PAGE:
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Cecil County Life

Stubble for a Cause

Oct 31, 2019 10:32AM ● By J. Chambless

This photo was among the many posted on the Sheriff's Office's Facebook page that allows deputies to chart the progress of their facial hair throughout the campaign.

By Richard L. Gaw
Staff Writer

Throughout the month of November, Cecil County residents may notice that the deputies at the Cecil County Sheriffs Office will appear a bit scruffier than usual, but thanks to a good cause, they are actually encouraged to abandon the office's code of proper grooming for the entire month.

For the fifth year in a row, the Cecil County Sheriff's Office (CCSO) will soon kick off their No Shave November campaign, that will allow deputies to violate their grooming policy for the entire month after making a voluntary contribution for Camp Open Arms.

The Maryland-based camp, geared towards children ages four and up who are faced with limb differences, was started in 2015 by University of Maryland School of Medicine pediatric orthopaedist Dr. Joshua Abzug. The camp's goal is to help kids with limb challenges build strength and self confidence and connect with others who are faced with similar abilities and experiences.

In 2017, donations from the CCSO's No Shave November campaign raised over $17,000 and helped more than 20 children born with limb disabilities attend the camp for free. In 2018, that number soared to $27,000. Every dollar raised is tax deductible and goes directly to assist with camp operations.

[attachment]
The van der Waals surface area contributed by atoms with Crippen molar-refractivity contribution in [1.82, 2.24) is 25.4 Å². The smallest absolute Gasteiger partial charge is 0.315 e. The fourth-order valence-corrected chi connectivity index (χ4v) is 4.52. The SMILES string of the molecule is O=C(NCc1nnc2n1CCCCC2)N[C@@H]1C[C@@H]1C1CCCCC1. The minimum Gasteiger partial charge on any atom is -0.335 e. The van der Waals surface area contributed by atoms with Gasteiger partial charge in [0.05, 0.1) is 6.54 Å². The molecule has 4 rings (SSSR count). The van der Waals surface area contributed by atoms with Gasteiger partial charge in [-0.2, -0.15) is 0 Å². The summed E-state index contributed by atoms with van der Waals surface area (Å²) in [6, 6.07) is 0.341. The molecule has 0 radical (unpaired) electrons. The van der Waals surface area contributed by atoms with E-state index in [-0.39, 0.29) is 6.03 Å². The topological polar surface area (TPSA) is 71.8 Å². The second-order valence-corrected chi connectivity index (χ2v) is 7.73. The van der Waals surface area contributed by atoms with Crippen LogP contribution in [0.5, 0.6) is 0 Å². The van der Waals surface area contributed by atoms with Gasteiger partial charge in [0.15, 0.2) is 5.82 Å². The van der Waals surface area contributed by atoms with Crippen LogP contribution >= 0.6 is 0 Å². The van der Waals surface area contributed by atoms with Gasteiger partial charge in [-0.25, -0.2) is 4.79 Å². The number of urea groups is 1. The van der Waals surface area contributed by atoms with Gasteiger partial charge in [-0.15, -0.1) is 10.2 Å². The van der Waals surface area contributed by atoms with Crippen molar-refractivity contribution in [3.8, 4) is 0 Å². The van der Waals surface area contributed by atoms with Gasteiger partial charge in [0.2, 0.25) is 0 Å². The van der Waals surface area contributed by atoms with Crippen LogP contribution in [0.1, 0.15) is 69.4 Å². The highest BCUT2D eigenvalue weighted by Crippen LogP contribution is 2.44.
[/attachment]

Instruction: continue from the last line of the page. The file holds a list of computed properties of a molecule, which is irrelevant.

Several deputies, including Sheriff Scott Adams, had the opportunity to listen to both parents and kids who have attended the camp talk about how their lives had been changed forever because of the generosity of donations. One camper shared, “I finally have friends who are like me.”

Now in its sixth year, the camp is held during the third week in August. It's a full week of activities, and on Aug.14, deputies with the Cecil County Sheriff's Office joined other law enforcement officers in a visit to Camp Open Arms.

“We got to spend the entire day with the kids,” said Deputy Max Vivino, who along with Deputy Kasey Lindecamp is coordinating this year's participation in the No Shave November event at the Sheriff's Office. “Each officer paired with a camper through the obstacle courses. We also participated in karaoke, tug of war and then had an ice cream social with them.”

While it is not mandatory for the male contingent of the Sheriff's Office to grow facial hair for the month, about half actually do, Vivino said. It's part of what Vivino calls a “total involvement” by all officers in all three phases of the office: law enforcement, community corrections, and the correctional division.

“Even if they don't grow facial hair, almost everyone purchases a No Shave November t-shirt (a $30 donation), and we have full involvement in volunteering at Camp Open Arms,” he said. “It also provides a for a lot of fun throughout the month, because several of our deputies post the progression of their beards, goatees and mustaches on our Facebook page. Some post selfie photographs with their children. Others post photos of themselves with their pets, or with their colleagues.”

While the temporary growing facial hair at the Cecil County Sheriff's Office is confined to just one month a year, Vivino said that the truest impact of the Sheriff's Office's involvement in Camp Open Arms is felt during their annual visit there.

“When we go down there, it's a completely different environment, and we look forward to it every year,” Dept. Vivino said. “When we arrive at the camp, we turn our lights and sirens, and to see all of the kids running up to our cars and extended high-fives is such a great feeling.

“It is very rewarding for us to play a role in young peoples lives, and to see them go out of their way to make us feel welcome is a huge moment for all of us.”

To contact Staff Writer Richard L. Gaw, email [email protected].

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